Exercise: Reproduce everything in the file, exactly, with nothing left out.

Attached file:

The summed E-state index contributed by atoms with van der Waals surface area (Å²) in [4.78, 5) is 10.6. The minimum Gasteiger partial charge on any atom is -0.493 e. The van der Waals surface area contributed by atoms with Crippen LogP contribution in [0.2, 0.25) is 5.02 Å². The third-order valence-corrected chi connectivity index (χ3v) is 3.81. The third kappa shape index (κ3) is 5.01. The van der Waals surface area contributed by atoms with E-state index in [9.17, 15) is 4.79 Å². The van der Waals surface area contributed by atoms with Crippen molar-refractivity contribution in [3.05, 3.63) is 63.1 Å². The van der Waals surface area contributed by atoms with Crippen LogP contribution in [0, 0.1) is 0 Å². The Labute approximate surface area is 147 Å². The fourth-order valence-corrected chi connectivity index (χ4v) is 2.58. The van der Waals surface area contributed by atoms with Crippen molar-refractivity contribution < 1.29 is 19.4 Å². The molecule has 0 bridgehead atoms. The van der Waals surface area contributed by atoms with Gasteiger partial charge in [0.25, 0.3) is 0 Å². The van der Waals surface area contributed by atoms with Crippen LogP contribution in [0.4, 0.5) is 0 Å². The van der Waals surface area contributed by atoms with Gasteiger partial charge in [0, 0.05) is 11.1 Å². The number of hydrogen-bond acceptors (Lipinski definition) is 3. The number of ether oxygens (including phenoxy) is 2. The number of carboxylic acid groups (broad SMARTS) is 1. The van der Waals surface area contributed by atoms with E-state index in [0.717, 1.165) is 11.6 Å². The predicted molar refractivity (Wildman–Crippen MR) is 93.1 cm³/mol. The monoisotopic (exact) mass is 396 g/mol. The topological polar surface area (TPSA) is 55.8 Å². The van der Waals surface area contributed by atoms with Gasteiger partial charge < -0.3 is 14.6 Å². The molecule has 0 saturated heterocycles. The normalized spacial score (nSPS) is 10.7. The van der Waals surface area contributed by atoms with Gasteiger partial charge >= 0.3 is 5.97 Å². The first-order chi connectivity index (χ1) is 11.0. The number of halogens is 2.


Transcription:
The summed E-state index contributed by atoms with van der Waals surface area (Å²) in [4.78, 5) is 10.6. The minimum Gasteiger partial charge on any atom is -0.493 e. The van der Waals surface area contributed by atoms with Crippen LogP contribution in [0.2, 0.25) is 5.02 Å². The third-order valence-corrected chi connectivity index (χ3v) is 3.81. The third kappa shape index (κ3) is 5.01. The van der Waals surface area contributed by atoms with E-state index in [9.17, 15) is 4.79 Å². The van der Waals surface area contributed by atoms with Crippen molar-refractivity contribution in [3.05, 3.63) is 63.1 Å². The van der Waals surface area contributed by atoms with Crippen LogP contribution in [0, 0.1) is 0 Å². The Labute approximate surface area is 147 Å². The fourth-order valence-corrected chi connectivity index (χ4v) is 2.58. The van der Waals surface area contributed by atoms with Crippen molar-refractivity contribution < 1.29 is 19.4 Å². The molecule has 0 bridgehead atoms. The van der Waals surface area contributed by atoms with Gasteiger partial charge in [0.25, 0.3) is 0 Å². The van der Waals surface area contributed by atoms with Crippen LogP contribution in [0.4, 0.5) is 0 Å². The van der Waals surface area contributed by atoms with Gasteiger partial charge in [0, 0.05) is 11.1 Å². The number of hydrogen-bond acceptors (Lipinski definition) is 3. The number of ether oxygens (including phenoxy) is 2. The number of carboxylic acid groups (broad SMARTS) is 1. The van der Waals surface area contributed by atoms with E-state index in [0.717, 1.165) is 11.6 Å². The predicted molar refractivity (Wildman–Crippen MR) is 93.1 cm³/mol. The monoisotopic (exact) mass is 396 g/mol. The topological polar surface area (TPSA) is 55.8 Å². The van der Waals surface area contributed by atoms with Gasteiger partial charge < -0.3 is 14.6 Å². The molecule has 0 saturated heterocycles. The normalized spacial score (nSPS) is 10.7. The van der Waals surface area contributed by atoms with Gasteiger partial charge >= 0.3 is 5.97 Å². The first-order chi connectivity index (χ1) is 11.0. The number of halogens is 2.